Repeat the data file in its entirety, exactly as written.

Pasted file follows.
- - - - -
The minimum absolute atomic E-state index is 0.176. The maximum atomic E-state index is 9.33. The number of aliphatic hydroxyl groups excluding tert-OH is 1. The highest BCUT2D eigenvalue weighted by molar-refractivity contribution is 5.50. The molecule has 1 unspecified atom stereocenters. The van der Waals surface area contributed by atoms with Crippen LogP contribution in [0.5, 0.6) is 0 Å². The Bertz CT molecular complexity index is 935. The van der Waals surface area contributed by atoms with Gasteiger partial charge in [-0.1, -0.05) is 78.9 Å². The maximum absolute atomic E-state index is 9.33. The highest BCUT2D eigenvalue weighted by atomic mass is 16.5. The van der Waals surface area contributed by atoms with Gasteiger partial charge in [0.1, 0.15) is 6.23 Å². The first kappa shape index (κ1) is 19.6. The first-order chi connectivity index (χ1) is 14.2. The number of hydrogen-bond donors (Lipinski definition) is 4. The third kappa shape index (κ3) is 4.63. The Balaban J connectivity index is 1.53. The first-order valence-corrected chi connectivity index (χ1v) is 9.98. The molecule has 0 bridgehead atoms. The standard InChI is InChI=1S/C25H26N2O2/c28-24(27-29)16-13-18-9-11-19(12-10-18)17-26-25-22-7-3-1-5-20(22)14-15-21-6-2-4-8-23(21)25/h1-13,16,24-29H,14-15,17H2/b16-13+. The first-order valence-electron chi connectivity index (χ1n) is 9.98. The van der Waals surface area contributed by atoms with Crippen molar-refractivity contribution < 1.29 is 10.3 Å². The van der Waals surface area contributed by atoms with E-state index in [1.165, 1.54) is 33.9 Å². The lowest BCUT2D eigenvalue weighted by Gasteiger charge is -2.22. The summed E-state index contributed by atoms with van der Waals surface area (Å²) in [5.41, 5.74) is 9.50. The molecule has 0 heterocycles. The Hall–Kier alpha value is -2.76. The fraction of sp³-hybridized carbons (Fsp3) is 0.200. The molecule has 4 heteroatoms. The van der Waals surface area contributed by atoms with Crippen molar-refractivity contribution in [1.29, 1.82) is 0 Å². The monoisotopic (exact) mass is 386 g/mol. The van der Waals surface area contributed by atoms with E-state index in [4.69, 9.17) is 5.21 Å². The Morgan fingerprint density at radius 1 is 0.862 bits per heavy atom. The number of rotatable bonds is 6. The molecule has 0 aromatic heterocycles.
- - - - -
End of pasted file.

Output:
The minimum absolute atomic E-state index is 0.176. The maximum atomic E-state index is 9.33. The number of aliphatic hydroxyl groups excluding tert-OH is 1. The highest BCUT2D eigenvalue weighted by molar-refractivity contribution is 5.50. The molecule has 1 unspecified atom stereocenters. The van der Waals surface area contributed by atoms with Crippen LogP contribution in [0.5, 0.6) is 0 Å². The Bertz CT molecular complexity index is 935. The van der Waals surface area contributed by atoms with Gasteiger partial charge in [-0.1, -0.05) is 78.9 Å². The maximum absolute atomic E-state index is 9.33. The highest BCUT2D eigenvalue weighted by atomic mass is 16.5. The van der Waals surface area contributed by atoms with Gasteiger partial charge in [0.1, 0.15) is 6.23 Å². The first kappa shape index (κ1) is 19.6. The first-order chi connectivity index (χ1) is 14.2. The number of hydrogen-bond donors (Lipinski definition) is 4. The third kappa shape index (κ3) is 4.63. The Balaban J connectivity index is 1.53. The first-order valence-corrected chi connectivity index (χ1v) is 9.98. The molecule has 0 bridgehead atoms. The standard InChI is InChI=1S/C25H26N2O2/c28-24(27-29)16-13-18-9-11-19(12-10-18)17-26-25-22-7-3-1-5-20(22)14-15-21-6-2-4-8-23(21)25/h1-13,16,24-29H,14-15,17H2/b16-13+. The first-order valence-electron chi connectivity index (χ1n) is 9.98. The van der Waals surface area contributed by atoms with Crippen molar-refractivity contribution < 1.29 is 10.3 Å². The van der Waals surface area contributed by atoms with E-state index in [1.165, 1.54) is 33.9 Å². The lowest BCUT2D eigenvalue weighted by Gasteiger charge is -2.22. The summed E-state index contributed by atoms with van der Waals surface area (Å²) in [5.41, 5.74) is 9.50. The molecule has 0 heterocycles. The Hall–Kier alpha value is -2.76. The fraction of sp³-hybridized carbons (Fsp3) is 0.200. The molecule has 4 heteroatoms. The van der Waals surface area contributed by atoms with Crippen molar-refractivity contribution in [1.29, 1.82) is 0 Å². The monoisotopic (exact) mass is 386 g/mol. The van der Waals surface area contributed by atoms with E-state index in [4.69, 9.17) is 5.21 Å². The Morgan fingerprint density at radius 1 is 0.862 bits per heavy atom. The number of rotatable bonds is 6. The molecule has 0 aromatic heterocycles.